There are several things that come to mind when I hear or read that word. I grew up watching Teenage Mutant Ninja Turtles, so the cartoon villain is high on the list. Those boxy kitchen gadgets for shredding cheese are there as well. You know what I’m talking about, those contraptions that threaten to eat your fingers as you try to shred the last bit of the block of cheese.
In this case, though, I’m referring to the essential bit of household equipment sitting next to my desk with the job of destroying anything I never want anybody to see. Ever.
Usually it is employed to deal with the kind of junk mail that can be used in identity theft. Occasionally it is allowed to eat old student papers that I am no longer required to keep but which, out of respect for my students’ privacy, I don’t want to just throw out.
Today, if the draft of my current project existed in hard copy and not just on my hard drive, I might be tempted to feed the shredder an extra treat.
I don’t think it’s just me that faces moments like these when writing. Well, I hope it isn’t. But I hit a block in my story. And then my ‘real’ life intervened to keep me too busy to fight the block. And now, more than two months later, I’m finally thinking about getting back to writing again. Except…
Except the time has given me distance from my previous emotional investment, and I am seeing everything in a new light. Things that I thought were essential to the story now seem superfluous. Plot points scream to be moved to different parts of the timeline. Characters are berating me for forcing them into situations that don’t quite work and neglecting their needs. And, worst of all, what I have in mind for my conclusion is threatening to evade me unless I fix everything else first.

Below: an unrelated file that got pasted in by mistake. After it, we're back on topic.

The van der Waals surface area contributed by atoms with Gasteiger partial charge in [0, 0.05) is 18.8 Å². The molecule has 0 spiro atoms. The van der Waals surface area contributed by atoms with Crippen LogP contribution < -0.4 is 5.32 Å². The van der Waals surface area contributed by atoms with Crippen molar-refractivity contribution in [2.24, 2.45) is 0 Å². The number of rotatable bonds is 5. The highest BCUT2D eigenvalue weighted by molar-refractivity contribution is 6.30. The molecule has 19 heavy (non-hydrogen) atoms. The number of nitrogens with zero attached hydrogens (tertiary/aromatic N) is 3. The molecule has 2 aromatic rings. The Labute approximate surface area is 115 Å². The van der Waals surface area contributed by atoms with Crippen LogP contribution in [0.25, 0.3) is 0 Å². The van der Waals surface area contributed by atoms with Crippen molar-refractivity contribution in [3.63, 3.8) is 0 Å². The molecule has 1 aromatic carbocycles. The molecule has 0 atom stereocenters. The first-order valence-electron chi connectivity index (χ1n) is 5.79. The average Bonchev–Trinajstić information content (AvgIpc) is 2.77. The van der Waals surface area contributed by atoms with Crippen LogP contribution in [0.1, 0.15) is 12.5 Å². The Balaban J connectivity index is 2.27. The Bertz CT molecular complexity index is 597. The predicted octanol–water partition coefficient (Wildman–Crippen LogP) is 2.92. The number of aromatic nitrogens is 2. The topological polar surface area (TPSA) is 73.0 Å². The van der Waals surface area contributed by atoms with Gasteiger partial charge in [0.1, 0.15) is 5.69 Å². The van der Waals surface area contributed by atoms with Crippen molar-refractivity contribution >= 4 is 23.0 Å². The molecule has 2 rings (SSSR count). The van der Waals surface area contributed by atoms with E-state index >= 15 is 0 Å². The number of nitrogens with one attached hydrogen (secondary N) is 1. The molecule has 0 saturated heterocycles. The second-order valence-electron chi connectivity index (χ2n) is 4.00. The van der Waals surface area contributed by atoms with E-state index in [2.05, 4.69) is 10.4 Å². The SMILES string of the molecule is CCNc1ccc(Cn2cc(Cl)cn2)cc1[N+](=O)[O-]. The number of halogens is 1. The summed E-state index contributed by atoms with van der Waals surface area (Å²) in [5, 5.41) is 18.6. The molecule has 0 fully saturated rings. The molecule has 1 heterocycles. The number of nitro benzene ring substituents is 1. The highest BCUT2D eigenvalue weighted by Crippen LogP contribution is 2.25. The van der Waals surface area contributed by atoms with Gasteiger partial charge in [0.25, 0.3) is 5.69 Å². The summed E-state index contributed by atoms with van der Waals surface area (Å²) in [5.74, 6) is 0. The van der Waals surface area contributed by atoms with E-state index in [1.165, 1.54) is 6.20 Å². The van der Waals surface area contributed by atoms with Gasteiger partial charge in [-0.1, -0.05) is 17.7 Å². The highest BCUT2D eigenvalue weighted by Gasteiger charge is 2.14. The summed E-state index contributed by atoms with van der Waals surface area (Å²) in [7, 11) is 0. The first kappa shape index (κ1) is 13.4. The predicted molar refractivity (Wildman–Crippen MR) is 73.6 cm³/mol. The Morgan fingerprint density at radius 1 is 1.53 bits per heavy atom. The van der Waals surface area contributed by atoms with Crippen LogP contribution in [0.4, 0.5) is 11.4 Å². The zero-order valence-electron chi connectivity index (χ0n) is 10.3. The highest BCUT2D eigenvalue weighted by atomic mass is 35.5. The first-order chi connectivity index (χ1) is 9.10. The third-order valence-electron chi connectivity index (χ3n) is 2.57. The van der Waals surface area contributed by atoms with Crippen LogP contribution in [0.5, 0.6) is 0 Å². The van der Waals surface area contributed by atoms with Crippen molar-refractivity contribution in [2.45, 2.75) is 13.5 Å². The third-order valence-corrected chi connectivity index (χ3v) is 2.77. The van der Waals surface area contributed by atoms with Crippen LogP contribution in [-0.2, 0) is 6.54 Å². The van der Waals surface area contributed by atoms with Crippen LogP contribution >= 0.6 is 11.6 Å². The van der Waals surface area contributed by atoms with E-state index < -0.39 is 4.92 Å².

In the back of my head is the voice insisting that this will make the story better. I want to believe it. I have to believe it, because the more I think about it, the more I know that I cannot leave things the way they are.
Totally revamping a story that is, at 220 pages, only halfway done is not an enviable task. But in the end, I believe that this story wants to be told, and all that’s left to me is to strive to tell it in the best way possible.